Exploring the architectural history of York

As a nation, we are quick to assume that to experience the most intriguing cultural histories one must travel to the other side of the world, often spending a small fortune to do so. However, as much as our horizons can be broadened by foreign journeys, our ability to realise the beauty of places much closer to home can sometimes be tainted.

To help change this, here is the first of four articles exploring some of the UK’s most interesting areas of architectural history:


Surrounded by the most complete medieval walls still existing in the country and overlooked by the breathtaking sight of the Gothic-style Minster, York is a city filled with architectural treasures.

The Minster

Consecrated in 1472, York’s cathedral took 250 years to construct and is the second largest Gothic cathedral in Europe. The building contains an impressive collection of medieval stained glass, some of which dates back to the 12th Century. The Great East Window is 76ft tall and is the greatest concentration of medieval stained glass throughout the world.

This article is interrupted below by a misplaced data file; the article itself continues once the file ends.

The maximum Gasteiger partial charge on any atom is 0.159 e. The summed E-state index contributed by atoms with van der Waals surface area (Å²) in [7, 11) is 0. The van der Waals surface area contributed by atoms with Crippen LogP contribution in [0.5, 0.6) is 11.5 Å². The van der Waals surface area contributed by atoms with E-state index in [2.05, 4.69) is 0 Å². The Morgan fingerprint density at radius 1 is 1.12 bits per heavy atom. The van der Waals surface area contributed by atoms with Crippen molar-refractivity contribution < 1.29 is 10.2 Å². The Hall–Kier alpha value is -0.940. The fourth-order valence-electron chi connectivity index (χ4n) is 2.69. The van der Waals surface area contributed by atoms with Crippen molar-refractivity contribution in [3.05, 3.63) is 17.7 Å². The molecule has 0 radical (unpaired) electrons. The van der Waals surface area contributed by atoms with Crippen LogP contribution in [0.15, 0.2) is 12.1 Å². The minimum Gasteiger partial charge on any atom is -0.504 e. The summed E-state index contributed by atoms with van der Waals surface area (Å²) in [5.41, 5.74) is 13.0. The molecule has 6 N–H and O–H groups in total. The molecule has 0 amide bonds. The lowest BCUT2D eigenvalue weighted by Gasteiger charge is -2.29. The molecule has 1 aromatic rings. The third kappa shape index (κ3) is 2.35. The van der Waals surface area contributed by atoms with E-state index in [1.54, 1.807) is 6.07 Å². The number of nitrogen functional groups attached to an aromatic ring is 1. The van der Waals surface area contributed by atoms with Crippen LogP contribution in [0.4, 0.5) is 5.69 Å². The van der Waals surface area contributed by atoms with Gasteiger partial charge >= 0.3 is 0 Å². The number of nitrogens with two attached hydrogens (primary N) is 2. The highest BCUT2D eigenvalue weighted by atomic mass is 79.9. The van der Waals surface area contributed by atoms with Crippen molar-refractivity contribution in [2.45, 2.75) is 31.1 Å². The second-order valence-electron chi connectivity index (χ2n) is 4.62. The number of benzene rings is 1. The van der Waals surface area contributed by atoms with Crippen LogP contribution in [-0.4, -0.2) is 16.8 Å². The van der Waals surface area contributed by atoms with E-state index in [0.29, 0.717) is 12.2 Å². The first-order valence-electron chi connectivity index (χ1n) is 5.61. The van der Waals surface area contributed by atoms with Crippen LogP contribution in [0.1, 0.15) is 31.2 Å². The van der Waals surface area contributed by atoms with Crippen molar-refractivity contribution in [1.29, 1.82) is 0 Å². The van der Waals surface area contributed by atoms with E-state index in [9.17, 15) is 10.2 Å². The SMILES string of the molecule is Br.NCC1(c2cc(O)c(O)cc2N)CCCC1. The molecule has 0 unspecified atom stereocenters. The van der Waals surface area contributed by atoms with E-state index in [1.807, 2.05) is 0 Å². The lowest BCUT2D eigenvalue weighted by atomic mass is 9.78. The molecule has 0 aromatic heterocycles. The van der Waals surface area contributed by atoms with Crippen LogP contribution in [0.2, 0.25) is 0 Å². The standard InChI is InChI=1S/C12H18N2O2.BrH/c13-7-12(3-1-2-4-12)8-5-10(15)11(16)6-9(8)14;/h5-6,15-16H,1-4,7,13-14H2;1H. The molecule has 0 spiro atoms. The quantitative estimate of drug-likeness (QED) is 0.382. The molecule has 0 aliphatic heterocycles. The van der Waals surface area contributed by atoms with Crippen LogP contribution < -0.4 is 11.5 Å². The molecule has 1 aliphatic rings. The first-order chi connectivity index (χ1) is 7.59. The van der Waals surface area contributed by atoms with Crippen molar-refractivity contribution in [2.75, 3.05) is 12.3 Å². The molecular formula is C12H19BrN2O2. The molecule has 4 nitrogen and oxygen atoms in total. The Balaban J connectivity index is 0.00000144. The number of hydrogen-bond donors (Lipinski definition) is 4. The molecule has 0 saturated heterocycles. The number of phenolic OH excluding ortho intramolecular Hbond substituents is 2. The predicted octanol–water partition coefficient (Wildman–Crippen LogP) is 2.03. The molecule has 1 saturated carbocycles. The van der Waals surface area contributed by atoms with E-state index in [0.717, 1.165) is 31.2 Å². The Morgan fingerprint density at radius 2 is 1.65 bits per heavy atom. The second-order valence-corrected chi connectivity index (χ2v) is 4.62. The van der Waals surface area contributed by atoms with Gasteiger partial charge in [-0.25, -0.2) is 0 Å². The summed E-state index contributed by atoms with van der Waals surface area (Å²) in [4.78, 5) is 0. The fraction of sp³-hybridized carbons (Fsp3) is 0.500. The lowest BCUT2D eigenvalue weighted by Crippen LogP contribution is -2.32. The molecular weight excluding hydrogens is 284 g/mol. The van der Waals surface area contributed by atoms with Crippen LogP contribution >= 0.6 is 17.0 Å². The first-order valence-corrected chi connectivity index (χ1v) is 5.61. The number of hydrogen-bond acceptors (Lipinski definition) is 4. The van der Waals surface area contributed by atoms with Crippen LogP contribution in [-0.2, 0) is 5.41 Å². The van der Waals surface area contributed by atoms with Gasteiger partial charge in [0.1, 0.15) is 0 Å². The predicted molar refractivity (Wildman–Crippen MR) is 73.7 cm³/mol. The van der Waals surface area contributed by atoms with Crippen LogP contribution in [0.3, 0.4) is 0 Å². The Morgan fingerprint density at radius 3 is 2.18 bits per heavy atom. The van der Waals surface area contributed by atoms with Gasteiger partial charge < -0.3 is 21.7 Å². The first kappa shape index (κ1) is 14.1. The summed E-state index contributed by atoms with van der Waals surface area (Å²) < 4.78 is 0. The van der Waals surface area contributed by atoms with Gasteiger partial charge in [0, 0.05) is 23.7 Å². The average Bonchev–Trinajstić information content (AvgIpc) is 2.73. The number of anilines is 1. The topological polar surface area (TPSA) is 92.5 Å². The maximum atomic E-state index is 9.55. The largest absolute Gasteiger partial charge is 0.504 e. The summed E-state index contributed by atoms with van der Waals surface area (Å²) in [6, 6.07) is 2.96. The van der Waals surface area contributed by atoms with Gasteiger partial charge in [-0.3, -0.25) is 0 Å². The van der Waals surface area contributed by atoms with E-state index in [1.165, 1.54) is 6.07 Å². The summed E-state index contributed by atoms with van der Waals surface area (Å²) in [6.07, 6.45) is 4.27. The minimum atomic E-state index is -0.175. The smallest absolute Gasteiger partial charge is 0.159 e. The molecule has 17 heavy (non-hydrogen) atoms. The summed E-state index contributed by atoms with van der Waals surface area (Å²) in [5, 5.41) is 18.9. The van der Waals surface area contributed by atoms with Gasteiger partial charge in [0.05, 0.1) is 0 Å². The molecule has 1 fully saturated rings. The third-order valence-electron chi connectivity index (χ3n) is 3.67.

The Jorvic Centre

Between 1976 and 1981, York Archaeological Trust’s architects discovered and revealed the remains of the Viking city of Jorvic, dating back almost 1,000 years. Houses, backyards and workshops were all unearthed, and the Jorvic Viking Centre has been created on the very site where the discoveries were made. The attraction has proven popular, as visitors are propelled into the world of the Vikings as they are taken on a ride around the ancient city.

The Shambles

York is ideal for those who enjoy a spot of shopping, along with a coffee and cake break or two. Quaint, narrow streets wind their way through the city, the most famous being The Shambles. The buildings of the Shambles, built it the fifteenth century, lean in almost touching each other. The street is known as the oldest in York and is one of the best preserved medieval streets in Europe.

Posted by Adam Lloyd
July 3, 2015

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